Skullflower. Some thoughts.
written by Kristian Robert Carter
This is going to hopefully be my final post on the whole Skullflower episode after I and a few other friends were pulled into its orbit.
I personally think that the dropping of Bowers project Skullflower was the result of what can only be seen as the continuing gentrification of the capital and it's rapidly shrinking music venues. There are very few venues left as many have closed down. The remaining venues are the domain of a small number of promoters and license holders.
With the current climate of 'moral and political' safety, diversity and safe spaces any art or music that has difficult and troubling themes, art or aesthetics are increasingly finding itself subject to a hysterical moral McCarthyism. If you are unwilling, unable or unknowingly able to put whatever art form you use for self-expression into some kind of context; you will be seen as potentially problematic and a threat to the new era of ' tolerance at any price '.
It will not matter if you are guilty of any indiscretion you will be judged on how you are perceived by the moral arbiters of decency. There is also a massive culture of morality point scoring if you are seen to be acting in the will of the common good and the vast majority of individuals who want to sleepwalk through life shepherded like sheep by those who know better.
Skullflower had to go. Not because of any Nazism or white power reality but because members of the audience and the Twitterati 'felt uncomfortable' by aspects of their aesthetics. Bower refused to contextualize his art or provide reasons as to why he uses certain images and symbols.
There was no smoking gun of proof, the so-called evidence was spurious and lacked any credibility.
The refusal to play the game and provide a sheep-like an audience with the information they desired so as to not feel threatened was the key factor in all this.
I imagine The Quietus and Raw Power were expecting a capitulation to this hysterical mob along the lines of Mark Solotroff or William Bennett, both of whom were forced to issue statements in defence of their art in order to appease the mob baying for their blood.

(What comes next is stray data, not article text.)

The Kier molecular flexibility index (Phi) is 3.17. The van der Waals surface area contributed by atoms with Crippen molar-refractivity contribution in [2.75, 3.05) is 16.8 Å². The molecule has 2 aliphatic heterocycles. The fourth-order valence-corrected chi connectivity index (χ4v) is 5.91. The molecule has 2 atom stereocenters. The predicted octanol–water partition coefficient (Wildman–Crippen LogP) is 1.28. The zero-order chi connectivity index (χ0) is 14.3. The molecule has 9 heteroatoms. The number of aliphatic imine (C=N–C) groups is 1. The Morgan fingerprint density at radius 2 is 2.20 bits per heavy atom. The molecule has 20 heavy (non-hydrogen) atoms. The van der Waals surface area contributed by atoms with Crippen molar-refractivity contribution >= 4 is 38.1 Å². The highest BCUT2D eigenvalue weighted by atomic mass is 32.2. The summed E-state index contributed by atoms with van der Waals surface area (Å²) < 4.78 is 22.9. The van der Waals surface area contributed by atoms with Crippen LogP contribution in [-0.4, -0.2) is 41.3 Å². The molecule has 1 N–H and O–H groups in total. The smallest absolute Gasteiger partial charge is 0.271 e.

Bower remained silent. Bower had to go.
There is still no irrefutable proof that Skullflower is a white power band. There is simply half-truths and trawling through years of internet posts trying to find that silver bullet.
The Quietus is expanding its witch hunt and by all accounts seems to be labouring under the apprehension that they are the new cultural guardians. They will decide who and what should be acceptable in this hyper-liberal age of enforced conformity to the new artistic morality.
What the Quietus and others don't realise is that they are the mirror image of the hard conservative censorship lobby that was so prevalent in the final two decades of the last century. That this morality police approach the censorship of art from the Liberal left does not make them any different from the censorship of Mary Whitehouse or Tipper Gore.
To compound matters, certain individuals and groups have moved in unison during this Skullflower censorship bloodletting. Various people with personal scores to settle have been given an opportunity to settle scores, mischief makes and causes problems to those they regard as foes.
The so-called anti-Nazi triumvirate of Blake, Home and Ayers have obviously used this explosion of public wrath to steer trouble onto those they have personal vendettas against. This cabal has attempted to cast the net thrown over Skullflower to ensnare and bring down others. The ludicrous Who Makes The Nazis witch-hunting mob are also involved in trying to gain as much momentum against those they have targeted before whilst the Skullflower backlash Applecart is rolling.
These attacks have not just been the domain of the Liberal Left but a swathe of so-called Right Wingers have also used the above to get involved and sow some discord against their foes they share in common with the Liberal left.
To make things even more convoluted many opportunists have jumped on the bandwagon and tried to embroil people in the mess in order to settle scores, not at all linked to the whole Quietus/Skullflower issue.
This is especially true of myself who was drawn into it all not because of Skullflower but for other reasons such as I once had a dalliance with a woman they liked or I publically criticised their favourite band.
This whole episode will be looked back upon I hope with embarrassment, however, I do also fear that it will embolden those who seek to destroy art forms that they do not understand and believe are dangerous to their political and ideological positions.
Article on Quietus: